G.I. Tract Inflammation

Inflammation of the GI Tract and Other Organs

A major reason why we often see recurrent anal gland issues is inflammation of the GI tract. Keep in mind that the rectum in the anus or the very last part of the gastrointestinal tract and any underlying disease or disease cascade that can influence the gastrointestinal tract can also influence the anal glands.

So, for instance, inflammatory bowel disease. If you’ve got inflammation of the colon, the anal glands can be infected. If your pet has allergies, allergic gastritis or allergic colitis, that can also cause inflammation of the anal glands.

And most importantly, anything that can cause soft stools, such as parasites, medications, and antibiotics, are also major risk factors for causing anal gland issues.

This is because part of healthy anal glands is based on firm stool. When feces pass out of the rectum, it’s the pressure of the firm stool against the colon wall that effectively expresses the anal glands. If your pet’s stools are recurrently soft or if they’re having diarrhea often, that’s really a major metabolic reason why recurrent anal gland issues can become a problem.

The underlying cause that must be addressed in that case is whatever is causing the soft stool.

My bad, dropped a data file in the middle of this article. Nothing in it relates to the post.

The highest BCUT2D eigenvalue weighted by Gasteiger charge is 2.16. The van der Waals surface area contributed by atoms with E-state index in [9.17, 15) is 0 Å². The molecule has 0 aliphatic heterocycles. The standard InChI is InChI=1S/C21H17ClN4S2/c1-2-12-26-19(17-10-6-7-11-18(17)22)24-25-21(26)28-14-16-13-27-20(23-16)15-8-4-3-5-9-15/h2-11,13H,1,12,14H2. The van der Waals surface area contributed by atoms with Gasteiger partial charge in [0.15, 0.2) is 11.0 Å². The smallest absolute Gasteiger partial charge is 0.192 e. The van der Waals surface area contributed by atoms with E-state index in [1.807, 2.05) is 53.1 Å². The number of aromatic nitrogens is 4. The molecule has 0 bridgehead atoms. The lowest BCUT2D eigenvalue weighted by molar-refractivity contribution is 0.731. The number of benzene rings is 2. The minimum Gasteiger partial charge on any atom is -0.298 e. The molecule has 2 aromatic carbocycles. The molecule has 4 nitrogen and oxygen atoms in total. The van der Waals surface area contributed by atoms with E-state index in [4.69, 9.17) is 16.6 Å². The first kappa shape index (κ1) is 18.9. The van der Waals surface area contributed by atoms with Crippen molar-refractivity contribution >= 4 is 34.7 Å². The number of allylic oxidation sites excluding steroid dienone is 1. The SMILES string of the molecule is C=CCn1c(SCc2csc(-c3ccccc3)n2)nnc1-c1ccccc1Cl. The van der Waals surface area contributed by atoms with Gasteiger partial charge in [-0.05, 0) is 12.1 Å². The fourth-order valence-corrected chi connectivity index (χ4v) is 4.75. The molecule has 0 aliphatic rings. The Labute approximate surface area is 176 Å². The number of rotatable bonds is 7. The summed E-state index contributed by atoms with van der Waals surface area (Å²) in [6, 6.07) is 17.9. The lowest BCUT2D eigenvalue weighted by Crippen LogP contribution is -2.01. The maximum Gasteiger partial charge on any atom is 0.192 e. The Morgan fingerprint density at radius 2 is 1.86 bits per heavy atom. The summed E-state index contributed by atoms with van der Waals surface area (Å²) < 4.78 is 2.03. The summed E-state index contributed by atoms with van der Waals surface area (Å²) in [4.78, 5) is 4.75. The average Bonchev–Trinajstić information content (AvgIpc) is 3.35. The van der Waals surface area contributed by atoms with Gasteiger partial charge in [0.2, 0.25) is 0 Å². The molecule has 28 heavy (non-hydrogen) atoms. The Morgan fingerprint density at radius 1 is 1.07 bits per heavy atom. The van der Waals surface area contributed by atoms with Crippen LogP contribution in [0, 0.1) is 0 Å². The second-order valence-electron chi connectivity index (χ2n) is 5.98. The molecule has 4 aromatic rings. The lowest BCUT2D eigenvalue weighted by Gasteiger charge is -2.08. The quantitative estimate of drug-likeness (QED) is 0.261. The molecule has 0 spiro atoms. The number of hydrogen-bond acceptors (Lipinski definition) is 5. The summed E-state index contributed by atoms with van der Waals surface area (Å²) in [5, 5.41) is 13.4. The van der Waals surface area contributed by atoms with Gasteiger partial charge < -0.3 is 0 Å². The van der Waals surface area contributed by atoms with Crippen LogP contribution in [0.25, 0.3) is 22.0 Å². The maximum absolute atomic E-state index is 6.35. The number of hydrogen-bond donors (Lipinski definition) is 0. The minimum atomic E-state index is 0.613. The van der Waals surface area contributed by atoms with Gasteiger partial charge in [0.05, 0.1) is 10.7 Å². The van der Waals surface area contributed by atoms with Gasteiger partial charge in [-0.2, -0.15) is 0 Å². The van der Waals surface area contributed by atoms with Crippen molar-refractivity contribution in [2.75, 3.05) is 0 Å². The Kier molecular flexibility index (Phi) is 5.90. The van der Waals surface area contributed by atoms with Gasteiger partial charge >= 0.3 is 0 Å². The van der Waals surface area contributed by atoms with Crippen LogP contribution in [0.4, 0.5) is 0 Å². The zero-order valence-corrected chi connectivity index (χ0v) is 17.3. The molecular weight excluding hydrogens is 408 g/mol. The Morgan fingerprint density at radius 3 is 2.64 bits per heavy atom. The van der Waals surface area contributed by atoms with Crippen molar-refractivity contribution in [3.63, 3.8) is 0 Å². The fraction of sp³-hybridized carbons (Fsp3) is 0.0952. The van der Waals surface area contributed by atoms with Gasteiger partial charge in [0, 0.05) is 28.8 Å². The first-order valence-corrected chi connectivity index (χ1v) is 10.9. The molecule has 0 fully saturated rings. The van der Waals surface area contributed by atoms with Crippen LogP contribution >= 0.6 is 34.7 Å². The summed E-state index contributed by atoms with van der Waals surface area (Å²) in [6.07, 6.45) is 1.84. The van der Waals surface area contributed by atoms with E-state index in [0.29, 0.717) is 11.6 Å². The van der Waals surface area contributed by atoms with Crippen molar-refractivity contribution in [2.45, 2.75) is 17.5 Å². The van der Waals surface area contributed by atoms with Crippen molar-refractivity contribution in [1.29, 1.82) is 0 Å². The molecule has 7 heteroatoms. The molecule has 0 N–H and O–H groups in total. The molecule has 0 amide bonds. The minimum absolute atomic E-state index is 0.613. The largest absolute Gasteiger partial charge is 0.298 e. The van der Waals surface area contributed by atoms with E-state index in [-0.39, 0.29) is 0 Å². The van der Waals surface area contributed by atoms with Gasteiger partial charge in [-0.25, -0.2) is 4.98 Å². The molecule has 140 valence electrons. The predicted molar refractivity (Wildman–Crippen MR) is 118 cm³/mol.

Allergies can Also Irritate Your Pet’s Anal Glands

If your pet is sensitive to rag weeds, grasses, pollens, molds or other allergens in their environment, this can be a problem for their anal glands. All it takes is your pet sitting down outside for those allergens to transfer to the anus and cause overwhelming itching.

So your dog may start to scoot, itch, become red and irritated, and even chew at its rectum, which can create the anal gland problem. So if you’ve got an allergenic pet, addressing the root cause of the allergies is a great way to secondarily address the anal gland problem.

Anal Glands can also be in the Wrong Spot

Some animals have anal glands that are placed deep and low inside of the rectum. In this case, even though there is healthy stool being passed out of the rectum, there’s not enough pressure to the wayward anal glands to effectively empty their contents during a bowel movement. Very rarely in those situations, those animals have to have anal gland expression performed because they’re not capable of doing it on their own.

In extreme circumstances, sometimes the anal glands have to be surgically removed but you need to know, in my opinion, this is the very last choice. Surgical removal of anal glands falls under the surgical definition of a “salvage procedure”, which means it can carry with it a whole host of complications.

So, first and foremost, if you’re having problems, identify what the root issue is. And if your pets do have an ergonomic problem (anal glands are set abnormally deep), then you can rely on expression, through a trained professional as minimally as possible, to help provide some relief to your pet.

If your Pet’s Anal Glands are Healthy, Don’t Express!

I want you to remember that if your pets don’t have an underlying anal gland problem, leave them alone! Do not squeeze the anal glands. If your pets do have anal gland problems, identify if it’s an inflammatory response, an allergic response, or a soft stool issue. Addressing the underlying root cause of why your pets are dealing with the recurrent anal gland problem is the best choice to deal with this problem.

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